Editor’s Note: The names and locations have been altered to protect the identity of the author.
“Southern man better keep your head,
Don’t forget what your good book said…”
–“Southern Man,” Neil Young
After all the threats and discrimination my family had faced after standing up to the religious proselytization in school we decided that we needed to get out of the South as quickly as possible. As much as we hated the idea, we needed to give our assailants a win of sorts in order to survive and live free from discrimination.
Around this time I reached out to the atheist community to see if anyone could help us, or at the very least share our story to inform others about the type of religious discrimination that can occur in the South. I got into contact with Hemant Mehta at The Friendly Atheist and told him some of what was going on. He got me in touch with Roy Speckhardt at the American Humanist Association. Here is where we truly found support and acceptance.
While Roy explained that the AHA isn’t in the position to help all those facing such circumstances, they decided to make an exception for my case and generously helped us with the funds to get out of the South. I had a line on a couple of houses in the Chicago area but it was going to be too expensive while we were still sweating it. Thankfully, I found a property manager up north who is a fellow nonbeliever, and she offered to let us rent a house in Connecticut. So we packed everything up and left our tormentors behind.
We absolutely love it here. This place is just so completely different. No one cares about our religion or lack of it, and everyone is very liberal and accepting of other people. We are more financially stable even though rent is three times higher than we are used to. Is it perfect? No. Are we out of the woods yet? No. But we are closer. We have hope now. We don’t live in fear. We will make it.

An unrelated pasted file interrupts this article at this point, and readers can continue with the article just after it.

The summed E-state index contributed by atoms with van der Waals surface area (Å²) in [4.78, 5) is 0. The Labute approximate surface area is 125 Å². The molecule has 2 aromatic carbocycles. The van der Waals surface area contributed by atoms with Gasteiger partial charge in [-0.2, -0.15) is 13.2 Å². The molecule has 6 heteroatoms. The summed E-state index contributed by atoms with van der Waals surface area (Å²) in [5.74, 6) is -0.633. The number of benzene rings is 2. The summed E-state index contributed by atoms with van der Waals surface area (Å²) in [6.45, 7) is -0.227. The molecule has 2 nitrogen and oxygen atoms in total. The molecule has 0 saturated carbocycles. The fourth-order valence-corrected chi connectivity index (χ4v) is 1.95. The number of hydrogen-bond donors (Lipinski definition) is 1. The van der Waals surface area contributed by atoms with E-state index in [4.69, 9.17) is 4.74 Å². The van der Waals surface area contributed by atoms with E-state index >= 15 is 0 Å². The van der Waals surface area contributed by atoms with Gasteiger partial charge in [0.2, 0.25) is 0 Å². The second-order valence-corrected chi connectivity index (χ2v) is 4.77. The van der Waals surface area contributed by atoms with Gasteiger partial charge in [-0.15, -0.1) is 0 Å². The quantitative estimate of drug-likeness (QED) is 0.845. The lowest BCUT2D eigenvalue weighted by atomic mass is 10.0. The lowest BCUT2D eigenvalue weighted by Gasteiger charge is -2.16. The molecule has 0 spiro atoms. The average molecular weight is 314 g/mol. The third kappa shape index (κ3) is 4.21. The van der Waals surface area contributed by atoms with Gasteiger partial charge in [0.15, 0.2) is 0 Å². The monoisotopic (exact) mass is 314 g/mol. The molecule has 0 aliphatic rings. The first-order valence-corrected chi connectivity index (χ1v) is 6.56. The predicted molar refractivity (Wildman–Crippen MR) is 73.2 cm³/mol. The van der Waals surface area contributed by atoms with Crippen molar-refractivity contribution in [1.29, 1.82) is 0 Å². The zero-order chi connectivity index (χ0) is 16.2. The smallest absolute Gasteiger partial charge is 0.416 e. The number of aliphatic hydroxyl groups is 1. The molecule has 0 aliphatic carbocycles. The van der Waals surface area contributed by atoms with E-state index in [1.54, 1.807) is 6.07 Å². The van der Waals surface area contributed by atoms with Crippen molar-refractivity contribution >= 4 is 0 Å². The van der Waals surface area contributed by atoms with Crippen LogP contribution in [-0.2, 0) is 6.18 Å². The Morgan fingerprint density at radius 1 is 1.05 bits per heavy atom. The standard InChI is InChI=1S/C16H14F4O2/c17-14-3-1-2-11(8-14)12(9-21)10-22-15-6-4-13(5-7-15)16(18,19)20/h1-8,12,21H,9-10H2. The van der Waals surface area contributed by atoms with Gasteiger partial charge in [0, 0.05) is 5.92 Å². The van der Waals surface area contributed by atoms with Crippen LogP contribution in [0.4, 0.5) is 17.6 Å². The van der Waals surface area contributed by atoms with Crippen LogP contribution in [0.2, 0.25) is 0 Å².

People who know about my story have asked if I regret suing the school because of all of the bad things that happened afterward. My answer to them is both yes and no. If I had to do it over I would do it anonymously, because even though it was a small town we wouldn’t have had to deal with as many problems as we could have denied knowledge of the whole situation.
But, I would do it again. This kind of discrimination and intimidation cannot continue. We have our constitution, which is supposed to protect us from this very sort of thing, but sometimes it doesn’t work. We can and we should stand up and do the right thing and fight for those constitutional values even if other people hate us for it. We didn’t do this just for atheists; we did it for people of all faiths and of no faith because religious freedom doesn’t mean anything if everyone can’t enjoy it. So while I may have regrets about how I chose to fight this fight, I absolutely don’t regret our decision to stand up against religious proselytization in public schools and against those who tormented us after we made our stand.